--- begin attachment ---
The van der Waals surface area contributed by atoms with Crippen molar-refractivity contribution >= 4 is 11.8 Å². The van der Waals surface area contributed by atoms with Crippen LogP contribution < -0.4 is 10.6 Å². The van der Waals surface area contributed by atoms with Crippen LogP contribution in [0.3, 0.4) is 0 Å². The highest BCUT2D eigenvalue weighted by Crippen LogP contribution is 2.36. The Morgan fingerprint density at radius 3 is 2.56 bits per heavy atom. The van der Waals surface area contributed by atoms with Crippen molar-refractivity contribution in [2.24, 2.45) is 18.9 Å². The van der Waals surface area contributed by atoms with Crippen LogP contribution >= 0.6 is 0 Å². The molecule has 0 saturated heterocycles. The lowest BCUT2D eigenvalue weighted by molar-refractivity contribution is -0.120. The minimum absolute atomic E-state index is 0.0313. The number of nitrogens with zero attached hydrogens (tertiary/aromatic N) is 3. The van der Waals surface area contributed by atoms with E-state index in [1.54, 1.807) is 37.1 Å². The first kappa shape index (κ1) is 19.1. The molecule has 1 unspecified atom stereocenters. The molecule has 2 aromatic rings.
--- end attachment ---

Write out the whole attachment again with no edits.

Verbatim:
The van der Waals surface area contributed by atoms with Crippen molar-refractivity contribution >= 4 is 11.8 Å². The van der Waals surface area contributed by atoms with Crippen LogP contribution < -0.4 is 10.6 Å². The van der Waals surface area contributed by atoms with Crippen LogP contribution in [0.3, 0.4) is 0 Å². The highest BCUT2D eigenvalue weighted by Crippen LogP contribution is 2.36. The Morgan fingerprint density at radius 3 is 2.56 bits per heavy atom. The van der Waals surface area contributed by atoms with Crippen molar-refractivity contribution in [2.24, 2.45) is 18.9 Å². The van der Waals surface area contributed by atoms with Crippen LogP contribution >= 0.6 is 0 Å². The molecule has 0 saturated heterocycles. The lowest BCUT2D eigenvalue weighted by molar-refractivity contribution is -0.120. The minimum absolute atomic E-state index is 0.0313. The number of nitrogens with zero attached hydrogens (tertiary/aromatic N) is 3. The van der Waals surface area contributed by atoms with E-state index in [1.54, 1.807) is 37.1 Å². The first kappa shape index (κ1) is 19.1. The molecule has 1 unspecified atom stereocenters. The molecule has 2 aromatic rings.